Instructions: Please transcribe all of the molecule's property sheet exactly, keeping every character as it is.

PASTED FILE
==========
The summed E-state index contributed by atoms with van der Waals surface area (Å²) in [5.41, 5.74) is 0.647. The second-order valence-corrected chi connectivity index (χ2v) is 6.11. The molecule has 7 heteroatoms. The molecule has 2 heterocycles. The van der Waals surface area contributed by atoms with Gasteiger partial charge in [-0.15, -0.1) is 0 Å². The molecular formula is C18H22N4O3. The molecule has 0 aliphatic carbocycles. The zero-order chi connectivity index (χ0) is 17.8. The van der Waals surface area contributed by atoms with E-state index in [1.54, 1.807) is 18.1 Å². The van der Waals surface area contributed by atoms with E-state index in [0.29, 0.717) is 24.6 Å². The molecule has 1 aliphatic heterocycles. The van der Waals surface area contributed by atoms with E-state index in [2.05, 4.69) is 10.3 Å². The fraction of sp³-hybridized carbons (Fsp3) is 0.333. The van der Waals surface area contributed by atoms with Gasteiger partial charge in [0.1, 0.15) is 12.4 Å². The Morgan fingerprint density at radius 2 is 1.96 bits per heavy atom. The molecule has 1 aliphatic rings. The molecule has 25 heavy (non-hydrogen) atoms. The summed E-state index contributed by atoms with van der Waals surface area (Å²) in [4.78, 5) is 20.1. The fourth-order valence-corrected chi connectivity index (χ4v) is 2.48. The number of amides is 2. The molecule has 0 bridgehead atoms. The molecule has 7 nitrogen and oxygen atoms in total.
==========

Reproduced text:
The summed E-state index contributed by atoms with van der Waals surface area (Å²) in [5.41, 5.74) is 0.647. The second-order valence-corrected chi connectivity index (χ2v) is 6.11. The molecule has 7 heteroatoms. The molecule has 2 heterocycles. The van der Waals surface area contributed by atoms with Gasteiger partial charge in [-0.15, -0.1) is 0 Å². The molecular formula is C18H22N4O3. The molecule has 0 aliphatic carbocycles. The zero-order chi connectivity index (χ0) is 17.8. The van der Waals surface area contributed by atoms with E-state index in [1.54, 1.807) is 18.1 Å². The van der Waals surface area contributed by atoms with E-state index in [0.29, 0.717) is 24.6 Å². The molecule has 1 aliphatic heterocycles. The van der Waals surface area contributed by atoms with E-state index in [2.05, 4.69) is 10.3 Å². The fraction of sp³-hybridized carbons (Fsp3) is 0.333. The van der Waals surface area contributed by atoms with Gasteiger partial charge in [0.1, 0.15) is 12.4 Å². The Morgan fingerprint density at radius 2 is 1.96 bits per heavy atom. The molecule has 1 aliphatic rings. The molecule has 25 heavy (non-hydrogen) atoms. The summed E-state index contributed by atoms with van der Waals surface area (Å²) in [4.78, 5) is 20.1. The fourth-order valence-corrected chi connectivity index (χ4v) is 2.48. The number of amides is 2. The molecule has 0 bridgehead atoms. The molecule has 7 nitrogen and oxygen atoms in total.